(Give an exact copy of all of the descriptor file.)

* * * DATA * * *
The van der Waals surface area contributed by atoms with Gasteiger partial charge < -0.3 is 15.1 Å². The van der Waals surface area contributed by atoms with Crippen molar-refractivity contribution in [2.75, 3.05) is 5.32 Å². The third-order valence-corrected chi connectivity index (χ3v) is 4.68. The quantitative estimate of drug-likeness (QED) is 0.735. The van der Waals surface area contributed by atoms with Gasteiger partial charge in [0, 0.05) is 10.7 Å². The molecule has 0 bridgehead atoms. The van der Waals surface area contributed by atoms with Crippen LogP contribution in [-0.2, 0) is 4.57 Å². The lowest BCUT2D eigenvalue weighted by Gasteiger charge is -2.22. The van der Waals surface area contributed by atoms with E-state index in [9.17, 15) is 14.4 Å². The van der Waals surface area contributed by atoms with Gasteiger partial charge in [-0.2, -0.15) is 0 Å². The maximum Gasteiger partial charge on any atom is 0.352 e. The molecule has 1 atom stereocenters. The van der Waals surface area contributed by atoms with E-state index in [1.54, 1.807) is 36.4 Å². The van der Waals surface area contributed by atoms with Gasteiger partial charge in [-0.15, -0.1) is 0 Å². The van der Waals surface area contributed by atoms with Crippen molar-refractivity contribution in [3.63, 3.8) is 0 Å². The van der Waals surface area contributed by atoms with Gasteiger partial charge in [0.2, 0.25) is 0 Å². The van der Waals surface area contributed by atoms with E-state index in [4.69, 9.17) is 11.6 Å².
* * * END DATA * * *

The van der Waals surface area contributed by atoms with Gasteiger partial charge < -0.3 is 15.1 Å². The van der Waals surface area contributed by atoms with Crippen molar-refractivity contribution in [2.75, 3.05) is 5.32 Å². The third-order valence-corrected chi connectivity index (χ3v) is 4.68. The quantitative estimate of drug-likeness (QED) is 0.735. The van der Waals surface area contributed by atoms with Gasteiger partial charge in [0, 0.05) is 10.7 Å². The molecule has 0 bridgehead atoms. The van der Waals surface area contributed by atoms with Crippen LogP contribution in [-0.2, 0) is 4.57 Å². The lowest BCUT2D eigenvalue weighted by Gasteiger charge is -2.22. The van der Waals surface area contributed by atoms with E-state index in [9.17, 15) is 14.4 Å². The van der Waals surface area contributed by atoms with Gasteiger partial charge in [-0.2, -0.15) is 0 Å². The maximum Gasteiger partial charge on any atom is 0.352 e. The molecule has 1 atom stereocenters. The van der Waals surface area contributed by atoms with E-state index in [1.54, 1.807) is 36.4 Å². The van der Waals surface area contributed by atoms with Gasteiger partial charge in [-0.15, -0.1) is 0 Å². The van der Waals surface area contributed by atoms with Crippen molar-refractivity contribution in [3.63, 3.8) is 0 Å². The van der Waals surface area contributed by atoms with Gasteiger partial charge in [0.2, 0.25) is 0 Å². The van der Waals surface area contributed by atoms with E-state index in [4.69, 9.17) is 11.6 Å².